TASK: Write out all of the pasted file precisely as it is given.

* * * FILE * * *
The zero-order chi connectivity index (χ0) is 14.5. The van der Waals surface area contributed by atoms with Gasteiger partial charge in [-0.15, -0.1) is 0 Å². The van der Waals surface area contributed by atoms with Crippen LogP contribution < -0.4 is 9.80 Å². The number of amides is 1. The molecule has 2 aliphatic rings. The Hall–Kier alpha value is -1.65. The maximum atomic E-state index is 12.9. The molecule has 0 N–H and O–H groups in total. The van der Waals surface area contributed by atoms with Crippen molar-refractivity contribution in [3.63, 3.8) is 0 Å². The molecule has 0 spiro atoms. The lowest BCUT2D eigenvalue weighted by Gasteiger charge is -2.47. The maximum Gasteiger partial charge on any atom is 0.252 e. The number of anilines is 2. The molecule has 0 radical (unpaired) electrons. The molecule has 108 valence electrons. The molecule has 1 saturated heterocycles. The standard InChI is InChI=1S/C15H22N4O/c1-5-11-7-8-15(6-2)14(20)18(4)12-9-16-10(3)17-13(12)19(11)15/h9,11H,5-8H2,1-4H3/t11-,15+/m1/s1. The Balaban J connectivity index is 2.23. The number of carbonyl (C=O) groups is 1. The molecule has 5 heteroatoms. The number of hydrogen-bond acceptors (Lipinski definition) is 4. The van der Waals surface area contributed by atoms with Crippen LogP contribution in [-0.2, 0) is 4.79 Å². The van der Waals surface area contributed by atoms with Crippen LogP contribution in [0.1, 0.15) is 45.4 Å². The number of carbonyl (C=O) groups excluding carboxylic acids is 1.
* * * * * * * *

The zero-order chi connectivity index (χ0) is 14.5. The van der Waals surface area contributed by atoms with Gasteiger partial charge in [-0.15, -0.1) is 0 Å². The van der Waals surface area contributed by atoms with Crippen LogP contribution < -0.4 is 9.80 Å². The number of amides is 1. The molecule has 2 aliphatic rings. The Hall–Kier alpha value is -1.65. The maximum atomic E-state index is 12.9. The molecule has 0 N–H and O–H groups in total. The van der Waals surface area contributed by atoms with Crippen molar-refractivity contribution in [3.63, 3.8) is 0 Å². The molecule has 0 spiro atoms. The lowest BCUT2D eigenvalue weighted by Gasteiger charge is -2.47. The maximum Gasteiger partial charge on any atom is 0.252 e. The number of anilines is 2. The molecule has 0 radical (unpaired) electrons. The molecule has 108 valence electrons. The molecule has 1 saturated heterocycles. The standard InChI is InChI=1S/C15H22N4O/c1-5-11-7-8-15(6-2)14(20)18(4)12-9-16-10(3)17-13(12)19(11)15/h9,11H,5-8H2,1-4H3/t11-,15+/m1/s1. The Balaban J connectivity index is 2.23. The number of carbonyl (C=O) groups is 1. The molecule has 5 heteroatoms. The number of hydrogen-bond acceptors (Lipinski definition) is 4. The van der Waals surface area contributed by atoms with Crippen LogP contribution in [-0.2, 0) is 4.79 Å². The van der Waals surface area contributed by atoms with Crippen LogP contribution in [0.1, 0.15) is 45.4 Å². The number of carbonyl (C=O) groups excluding carboxylic acids is 1.